From the Crikey grapevine, the latest tips and rumours …
Controversy indeed. Which Australian investment bank has a team dubbed the “tax controversy unit”? We hear central executives are involved in the unit, and that investors aren’t getting much in the way of franked dividends any more due to some suboptimal moves by the bank.
SackWatch: Rural haven. Fairfax’s move to shed 1900 staff is starting to bite, with the redundancy process opening at some metro papers today. But what about the country papers run by Rural Press, which merged with Fairfax in 2007?
We’ve heard that Fairfax regional managers recently sent out an email “reassuring that redundancies were only for metro staff” and there were no plans to cut jobs at regional papers. “They’d be mad to — they’re the only ones making money”, our country mole said.
Curtains for Firm Spy? Popular legal gossip site Firm Spy seems to have hit the rocks. Two weeks ago we reported the site hadn’t been updated for a month; now it’s an empty shell. We’ve heard cyber attacks and litigation brought the website down.
When Crikey contacted Firm Spy about its troubles for the previous story, a spokesman said the site was “back online after some technical issues over the last few weeks”. We’ve put in another request for comment today and will keep you posted.
Crest conspiracy. Last week Crikey brought you the story of how Queensland is to ditch its “Beattie burger” logo in preference for the old-school regal crest on stationery, websites, etc. Now it seems the move may be more than a dislike of the graphic art that produced the current logo, which makes some in the Crikey office think of french fries.
Bid farewell to the outgoing logo:
A Queensland tipster has alerted us to an email campaign to banish the Beattie burger — in the name of freedom and the constitution, no less.
I hail from a regional Queensland town and for the past several Christmas lunches have endured spittle-flecked ranting from the more conservative/conspiracy-addicted members of the family about how the Labor government scrapped the coat of arms in favour of the “Beattie burger” logo because it freed them of their constitutional obligations.
The wording, the story goes, refers to state powers and responsibilities provided “under this crest”, ergo ditching the crest allowed them to sell Crown Land to China and privatise the railways (????). Forwarded emails, featuring prolific use of caps lock, underlining, italics and red font, were printed off and tendered to me as evidence of this great swindle. The chain of addresses in the forward history showed this was common knowledge all over the state. (Mainstream media outlets were to (sic) corrupt to break the story.) I tried in vain to suggest the new logo was more likely the work of a young graphic artist wanting Queensland to have a more modern “look and feel” for the 21st century, but this won me no friends or beer, so I shut up.
Crikey is intrigued by the campaign and would love to see the email — presumably Premier Campbell Newman has already. Can you help us out?
Also related to Queensland’s crest changover, a reader has pulled us up on our inquiry of whether it is acceptable to eat one’s crest (the ascendant Queensland coat of arms includes a red deer, a declared pest that some shooters say they like to hunt and eat). Our reader points out that they have eaten kangaroo and emu, so they’ve got the Australian coat of arms covered.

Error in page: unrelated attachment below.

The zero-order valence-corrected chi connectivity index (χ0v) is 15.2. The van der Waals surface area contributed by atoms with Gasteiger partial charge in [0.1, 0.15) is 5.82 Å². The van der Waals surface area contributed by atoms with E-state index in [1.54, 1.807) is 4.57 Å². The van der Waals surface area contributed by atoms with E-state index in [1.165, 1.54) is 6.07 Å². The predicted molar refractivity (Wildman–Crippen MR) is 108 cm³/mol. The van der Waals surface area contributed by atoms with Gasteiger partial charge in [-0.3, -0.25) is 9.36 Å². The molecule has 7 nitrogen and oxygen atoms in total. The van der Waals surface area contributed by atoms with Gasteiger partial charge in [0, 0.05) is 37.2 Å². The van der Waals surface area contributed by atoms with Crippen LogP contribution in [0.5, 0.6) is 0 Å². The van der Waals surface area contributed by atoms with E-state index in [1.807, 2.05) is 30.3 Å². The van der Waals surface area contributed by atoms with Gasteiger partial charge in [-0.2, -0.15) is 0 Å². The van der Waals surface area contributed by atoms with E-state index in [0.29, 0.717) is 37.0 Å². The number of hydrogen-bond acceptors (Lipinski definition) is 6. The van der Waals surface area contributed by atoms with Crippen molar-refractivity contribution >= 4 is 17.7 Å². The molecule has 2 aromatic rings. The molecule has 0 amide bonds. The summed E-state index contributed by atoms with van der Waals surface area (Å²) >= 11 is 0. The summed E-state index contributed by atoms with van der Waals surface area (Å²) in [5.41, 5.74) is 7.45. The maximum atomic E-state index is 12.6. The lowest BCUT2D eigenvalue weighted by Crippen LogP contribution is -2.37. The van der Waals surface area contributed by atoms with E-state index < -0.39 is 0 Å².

In fact, Crikey understands a Coober Pedy joint sells a “coat of arms” pizza that features kangaroo and emu on a cranberry sauce base, topped with silverbeet (we’re not sure where the beet fits on the crest). Our taster claims it is the “best pizza I have ever eaten”. Very patriotic.
CarbonWatch: freight transport. The introduction of the carbon tax has led to some silliness and attempted price gouging, most prominently at the Brumby’s bakery chain. Today’s Herald Sun claims the tax is pushing up the cost of freight transport for small businesses, farmers and supermarkets.
The thing is, according to a spokeswoman for Climate Change Minister Greg Combet, the carbon tax does not apply to petrol or diesel for passenger or light on-road commercial vehicles, and it does not apply to heavy on-road vehicles until 2014. So no one pays the carbon tax to shift goods in trucks to supermarkets. Fuel tax credit entitlements have not changed for agriculture, the spokeswoman said.
The carbon tax does effectively apply to fuel for off-road users such as mining companies, and it does apply to rail transport — but that’s not quite what the article is implying. “Readers of the article may draw an incorrect conclusion regarding the impact of the carbon price on transport,” Combet’s spokeswoman told Crikey.
The Hun has also conveyed the outrage of a pizza shop owner in the Victorian town of Hastings, that the cost of his pizza boxes is to rise 2.5% due to the carbon tax. We’ve done some googling and found that pizza boxes cost between 61 cents and $1.47 each (including GST). So a rise of 2.5% means the cost of a box goes up by between 0.8 cents and 3.7 cents due to the carbon tax. In the case of small pizza box, the carbon-tax-related box increase is so small there’s not even a coin for it.
Got any examples of strange or silly price rises attributed to the carbon tax? Drop us a line at CarbonWatch.